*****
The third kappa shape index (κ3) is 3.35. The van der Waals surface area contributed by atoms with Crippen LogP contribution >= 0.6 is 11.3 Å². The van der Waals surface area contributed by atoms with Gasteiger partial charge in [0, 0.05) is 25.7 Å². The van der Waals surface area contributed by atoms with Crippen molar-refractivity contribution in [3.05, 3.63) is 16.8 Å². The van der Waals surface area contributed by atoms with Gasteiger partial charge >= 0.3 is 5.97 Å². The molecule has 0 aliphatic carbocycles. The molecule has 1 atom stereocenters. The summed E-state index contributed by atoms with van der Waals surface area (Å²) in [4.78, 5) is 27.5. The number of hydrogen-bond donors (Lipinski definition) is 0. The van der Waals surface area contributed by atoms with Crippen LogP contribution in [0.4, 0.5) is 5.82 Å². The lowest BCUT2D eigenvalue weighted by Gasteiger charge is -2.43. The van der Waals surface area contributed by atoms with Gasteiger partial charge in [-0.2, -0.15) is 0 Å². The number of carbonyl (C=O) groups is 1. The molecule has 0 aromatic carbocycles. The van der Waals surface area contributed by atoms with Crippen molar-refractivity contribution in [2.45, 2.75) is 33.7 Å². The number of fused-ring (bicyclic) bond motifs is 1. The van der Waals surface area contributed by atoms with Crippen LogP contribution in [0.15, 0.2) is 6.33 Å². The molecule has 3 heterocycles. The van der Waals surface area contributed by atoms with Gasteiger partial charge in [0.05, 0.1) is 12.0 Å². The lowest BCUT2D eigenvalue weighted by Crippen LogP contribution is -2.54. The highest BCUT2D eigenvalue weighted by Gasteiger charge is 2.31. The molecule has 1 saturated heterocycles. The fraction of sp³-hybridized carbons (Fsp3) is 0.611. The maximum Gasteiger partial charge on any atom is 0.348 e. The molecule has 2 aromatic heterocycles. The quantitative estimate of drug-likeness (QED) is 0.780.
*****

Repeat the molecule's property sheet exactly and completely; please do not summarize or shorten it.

The third kappa shape index (κ3) is 3.35. The van der Waals surface area contributed by atoms with Crippen LogP contribution >= 0.6 is 11.3 Å². The van der Waals surface area contributed by atoms with Gasteiger partial charge in [0, 0.05) is 25.7 Å². The van der Waals surface area contributed by atoms with Crippen molar-refractivity contribution in [3.05, 3.63) is 16.8 Å². The van der Waals surface area contributed by atoms with Gasteiger partial charge >= 0.3 is 5.97 Å². The molecule has 0 aliphatic carbocycles. The molecule has 1 atom stereocenters. The summed E-state index contributed by atoms with van der Waals surface area (Å²) in [4.78, 5) is 27.5. The number of hydrogen-bond donors (Lipinski definition) is 0. The van der Waals surface area contributed by atoms with Crippen LogP contribution in [0.4, 0.5) is 5.82 Å². The lowest BCUT2D eigenvalue weighted by Gasteiger charge is -2.43. The van der Waals surface area contributed by atoms with Gasteiger partial charge in [-0.2, -0.15) is 0 Å². The number of carbonyl (C=O) groups is 1. The molecule has 0 aromatic carbocycles. The van der Waals surface area contributed by atoms with Crippen molar-refractivity contribution in [2.45, 2.75) is 33.7 Å². The number of fused-ring (bicyclic) bond motifs is 1. The van der Waals surface area contributed by atoms with Crippen LogP contribution in [0.15, 0.2) is 6.33 Å². The molecule has 3 heterocycles. The van der Waals surface area contributed by atoms with Gasteiger partial charge in [0.05, 0.1) is 12.0 Å². The lowest BCUT2D eigenvalue weighted by Crippen LogP contribution is -2.54. The highest BCUT2D eigenvalue weighted by Gasteiger charge is 2.31. The molecule has 1 saturated heterocycles. The fraction of sp³-hybridized carbons (Fsp3) is 0.611. The maximum Gasteiger partial charge on any atom is 0.348 e. The molecule has 2 aromatic heterocycles. The quantitative estimate of drug-likeness (QED) is 0.780.